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To Club or not to Club?

Helen Blakey, 24/04/20

Should a Christian go to pubs or clubs? As a Christian student, you will probably have to navigate that question at some stage during your uni/college life. CUI doesn’t hold to a particular stance on this issue, but Connacht Staffworker Helen Blakey helps us explore more in light of what the Bible says, before sharing some real stories from the campuses, and some questions to consider.

To Club or not to Club?

Are you even a ‘real Christian‘ if you are willing to participate in pubbing and clubbing?

Do you care about evangelism if you aren’t in places like this with friends who don’t know Jesus?

These arguments tend to be narrow and judgmental towards an opposing view.  Questions that don’t really want answers, because the person asking is so convinced.

The case for

Some Christians in favour of going to pubs and clubs argue that Jesus’ example was spending time with sinners and going to the places they went. Yet, Jesus’ love for people never condoned or encouraged sinful attitudes or behaviour. He is the perfect example of love and holiness!

The case against 

Pubbing and clubbing may be associated with excessive alcohol. The Bible doesn’t prohibit drinking alcohol but warns against drunkenness. Ephesians 5.18 says “Do not get drunk on wine, which leads to debauchery. Instead, be filled with the Spirit.” Paul taught that drunkenness leads to a lack of self–control. That is the opposite of the fruit of the spirit in our lives.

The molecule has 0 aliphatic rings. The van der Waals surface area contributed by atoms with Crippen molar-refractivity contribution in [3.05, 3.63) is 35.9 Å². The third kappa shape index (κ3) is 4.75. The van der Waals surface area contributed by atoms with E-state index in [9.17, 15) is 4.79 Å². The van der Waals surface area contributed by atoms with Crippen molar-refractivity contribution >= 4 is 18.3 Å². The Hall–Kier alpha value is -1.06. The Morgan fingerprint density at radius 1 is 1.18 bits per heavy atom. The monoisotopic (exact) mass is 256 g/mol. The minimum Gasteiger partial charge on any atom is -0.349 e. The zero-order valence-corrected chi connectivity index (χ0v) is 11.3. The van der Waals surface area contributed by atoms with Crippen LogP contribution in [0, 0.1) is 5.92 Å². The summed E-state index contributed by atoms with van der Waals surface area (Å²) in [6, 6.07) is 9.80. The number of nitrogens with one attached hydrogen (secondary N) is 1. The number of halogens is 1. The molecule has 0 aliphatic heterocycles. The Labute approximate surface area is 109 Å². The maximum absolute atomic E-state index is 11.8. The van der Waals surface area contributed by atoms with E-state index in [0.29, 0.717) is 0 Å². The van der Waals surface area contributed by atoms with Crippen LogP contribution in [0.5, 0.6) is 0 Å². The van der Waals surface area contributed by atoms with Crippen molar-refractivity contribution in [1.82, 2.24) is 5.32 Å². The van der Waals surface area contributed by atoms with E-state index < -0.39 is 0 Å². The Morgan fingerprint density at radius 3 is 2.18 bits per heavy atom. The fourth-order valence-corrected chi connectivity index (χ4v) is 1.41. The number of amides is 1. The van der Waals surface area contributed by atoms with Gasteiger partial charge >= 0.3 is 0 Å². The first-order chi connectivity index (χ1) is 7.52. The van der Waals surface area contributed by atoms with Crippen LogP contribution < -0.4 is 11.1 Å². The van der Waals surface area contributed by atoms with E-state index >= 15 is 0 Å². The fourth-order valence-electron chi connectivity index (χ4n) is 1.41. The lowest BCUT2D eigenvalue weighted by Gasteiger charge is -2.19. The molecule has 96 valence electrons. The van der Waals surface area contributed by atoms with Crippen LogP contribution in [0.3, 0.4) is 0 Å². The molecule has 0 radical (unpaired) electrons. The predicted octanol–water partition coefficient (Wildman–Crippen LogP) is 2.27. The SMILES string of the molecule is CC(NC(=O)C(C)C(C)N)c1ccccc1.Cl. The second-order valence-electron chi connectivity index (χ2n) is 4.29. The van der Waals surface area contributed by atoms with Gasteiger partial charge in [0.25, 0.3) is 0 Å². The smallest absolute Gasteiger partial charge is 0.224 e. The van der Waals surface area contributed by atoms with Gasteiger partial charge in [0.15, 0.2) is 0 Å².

Some Christians might ask “Why put yourself in a place of temptation like that?” We must take sin seriously and be realistic about our struggles with temptation. However, these are not limited to specific physical locations. They are, in fact, a war in our hearts; between worshiping God or ourselves. 

Sinful hearts

The temptation to lust could happen watching a Netflix show as much as in a club. The desire for recognition at another’s expense is no less likely in church than the pub. We can maintain helpful boundaries while also being aware that temptation doesn’t just exist ‘out there’.

Spirit–filled freedom

The God of the Bible gives life, freedom, and joy. You are free not to go to pubs or clubs because God rescues you from people–pleasing. You can rejoice that some of your Christian brothers and sisters live distinctively in those places. You are free to go to a pub or a club and not get drunk because your identity is in Christ and not your ego. You can rejoice with your brothers and sisters who have decided not to go because they believe that honours God.